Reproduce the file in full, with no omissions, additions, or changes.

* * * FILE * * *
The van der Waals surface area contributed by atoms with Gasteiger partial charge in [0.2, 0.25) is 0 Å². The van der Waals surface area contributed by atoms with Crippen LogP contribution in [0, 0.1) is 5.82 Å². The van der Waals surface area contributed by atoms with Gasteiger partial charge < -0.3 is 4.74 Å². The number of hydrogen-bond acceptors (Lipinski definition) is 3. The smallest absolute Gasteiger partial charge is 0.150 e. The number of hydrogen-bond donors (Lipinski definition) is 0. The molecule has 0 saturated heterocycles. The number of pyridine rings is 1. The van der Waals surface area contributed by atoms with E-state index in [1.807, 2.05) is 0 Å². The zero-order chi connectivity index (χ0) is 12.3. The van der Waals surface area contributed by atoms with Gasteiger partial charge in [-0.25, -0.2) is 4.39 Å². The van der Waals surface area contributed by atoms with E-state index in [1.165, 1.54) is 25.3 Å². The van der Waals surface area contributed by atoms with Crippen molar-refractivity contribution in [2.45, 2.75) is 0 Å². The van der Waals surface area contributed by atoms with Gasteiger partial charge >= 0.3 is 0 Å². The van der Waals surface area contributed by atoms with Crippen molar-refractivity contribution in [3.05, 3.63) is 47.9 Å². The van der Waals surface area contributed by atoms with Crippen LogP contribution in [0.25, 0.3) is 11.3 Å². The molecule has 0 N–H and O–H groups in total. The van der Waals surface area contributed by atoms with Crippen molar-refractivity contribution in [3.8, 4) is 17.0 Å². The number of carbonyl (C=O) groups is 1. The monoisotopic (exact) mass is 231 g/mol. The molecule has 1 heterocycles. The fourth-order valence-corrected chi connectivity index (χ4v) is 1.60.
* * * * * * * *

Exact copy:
The van der Waals surface area contributed by atoms with Gasteiger partial charge in [0.2, 0.25) is 0 Å². The van der Waals surface area contributed by atoms with Crippen LogP contribution in [0, 0.1) is 5.82 Å². The van der Waals surface area contributed by atoms with Gasteiger partial charge < -0.3 is 4.74 Å². The number of hydrogen-bond acceptors (Lipinski definition) is 3. The smallest absolute Gasteiger partial charge is 0.150 e. The number of hydrogen-bond donors (Lipinski definition) is 0. The molecule has 0 saturated heterocycles. The number of pyridine rings is 1. The van der Waals surface area contributed by atoms with E-state index in [1.807, 2.05) is 0 Å². The zero-order chi connectivity index (χ0) is 12.3. The van der Waals surface area contributed by atoms with Gasteiger partial charge in [-0.25, -0.2) is 4.39 Å². The van der Waals surface area contributed by atoms with E-state index in [1.165, 1.54) is 25.3 Å². The van der Waals surface area contributed by atoms with Crippen molar-refractivity contribution in [2.45, 2.75) is 0 Å². The van der Waals surface area contributed by atoms with Gasteiger partial charge >= 0.3 is 0 Å². The van der Waals surface area contributed by atoms with Crippen molar-refractivity contribution in [3.05, 3.63) is 47.9 Å². The van der Waals surface area contributed by atoms with Crippen LogP contribution in [0.25, 0.3) is 11.3 Å². The molecule has 0 N–H and O–H groups in total. The van der Waals surface area contributed by atoms with Crippen molar-refractivity contribution in [3.8, 4) is 17.0 Å². The number of carbonyl (C=O) groups is 1. The monoisotopic (exact) mass is 231 g/mol. The molecule has 1 heterocycles. The fourth-order valence-corrected chi connectivity index (χ4v) is 1.60.